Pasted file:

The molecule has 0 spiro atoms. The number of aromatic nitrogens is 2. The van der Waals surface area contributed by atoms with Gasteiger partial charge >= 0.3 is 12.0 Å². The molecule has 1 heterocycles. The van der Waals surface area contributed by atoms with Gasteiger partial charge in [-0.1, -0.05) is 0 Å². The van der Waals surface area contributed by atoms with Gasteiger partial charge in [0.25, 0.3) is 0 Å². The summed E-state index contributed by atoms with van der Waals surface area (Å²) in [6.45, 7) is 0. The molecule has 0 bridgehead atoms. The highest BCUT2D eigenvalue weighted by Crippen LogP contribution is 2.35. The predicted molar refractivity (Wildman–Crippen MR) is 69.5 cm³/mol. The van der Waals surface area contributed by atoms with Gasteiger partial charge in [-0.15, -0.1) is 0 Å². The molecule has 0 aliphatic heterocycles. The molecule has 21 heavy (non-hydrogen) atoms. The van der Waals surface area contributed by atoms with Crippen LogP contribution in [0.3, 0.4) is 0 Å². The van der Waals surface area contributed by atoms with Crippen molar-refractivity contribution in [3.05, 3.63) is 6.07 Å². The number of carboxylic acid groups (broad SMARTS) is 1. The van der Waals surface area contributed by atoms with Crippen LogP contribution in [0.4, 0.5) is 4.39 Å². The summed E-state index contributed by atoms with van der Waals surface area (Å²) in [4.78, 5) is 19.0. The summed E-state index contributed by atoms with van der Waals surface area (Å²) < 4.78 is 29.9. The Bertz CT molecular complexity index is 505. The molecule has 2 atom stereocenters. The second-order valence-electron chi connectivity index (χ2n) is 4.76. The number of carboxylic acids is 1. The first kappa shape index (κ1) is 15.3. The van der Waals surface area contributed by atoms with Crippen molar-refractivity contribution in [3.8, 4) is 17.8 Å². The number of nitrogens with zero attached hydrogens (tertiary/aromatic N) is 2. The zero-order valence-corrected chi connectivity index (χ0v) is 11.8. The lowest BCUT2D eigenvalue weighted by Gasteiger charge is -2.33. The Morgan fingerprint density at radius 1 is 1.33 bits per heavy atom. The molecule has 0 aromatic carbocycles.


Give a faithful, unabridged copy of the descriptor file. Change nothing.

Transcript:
The molecule has 0 spiro atoms. The number of aromatic nitrogens is 2. The van der Waals surface area contributed by atoms with Gasteiger partial charge >= 0.3 is 12.0 Å². The molecule has 1 heterocycles. The van der Waals surface area contributed by atoms with Gasteiger partial charge in [-0.1, -0.05) is 0 Å². The van der Waals surface area contributed by atoms with Gasteiger partial charge in [0.25, 0.3) is 0 Å². The summed E-state index contributed by atoms with van der Waals surface area (Å²) in [6.45, 7) is 0. The molecule has 0 bridgehead atoms. The highest BCUT2D eigenvalue weighted by Crippen LogP contribution is 2.35. The predicted molar refractivity (Wildman–Crippen MR) is 69.5 cm³/mol. The van der Waals surface area contributed by atoms with Gasteiger partial charge in [-0.15, -0.1) is 0 Å². The molecule has 0 aliphatic heterocycles. The molecule has 21 heavy (non-hydrogen) atoms. The van der Waals surface area contributed by atoms with Crippen LogP contribution in [0.3, 0.4) is 0 Å². The van der Waals surface area contributed by atoms with Crippen molar-refractivity contribution in [3.05, 3.63) is 6.07 Å². The number of carboxylic acid groups (broad SMARTS) is 1. The van der Waals surface area contributed by atoms with Crippen LogP contribution in [0.4, 0.5) is 4.39 Å². The summed E-state index contributed by atoms with van der Waals surface area (Å²) in [4.78, 5) is 19.0. The summed E-state index contributed by atoms with van der Waals surface area (Å²) < 4.78 is 29.9. The Bertz CT molecular complexity index is 505. The molecule has 2 atom stereocenters. The second-order valence-electron chi connectivity index (χ2n) is 4.76. The number of carboxylic acids is 1. The first kappa shape index (κ1) is 15.3. The van der Waals surface area contributed by atoms with Crippen molar-refractivity contribution in [3.8, 4) is 17.8 Å². The number of nitrogens with zero attached hydrogens (tertiary/aromatic N) is 2. The zero-order valence-corrected chi connectivity index (χ0v) is 11.8. The lowest BCUT2D eigenvalue weighted by Gasteiger charge is -2.33. The Morgan fingerprint density at radius 1 is 1.33 bits per heavy atom. The molecule has 0 aromatic carbocycles.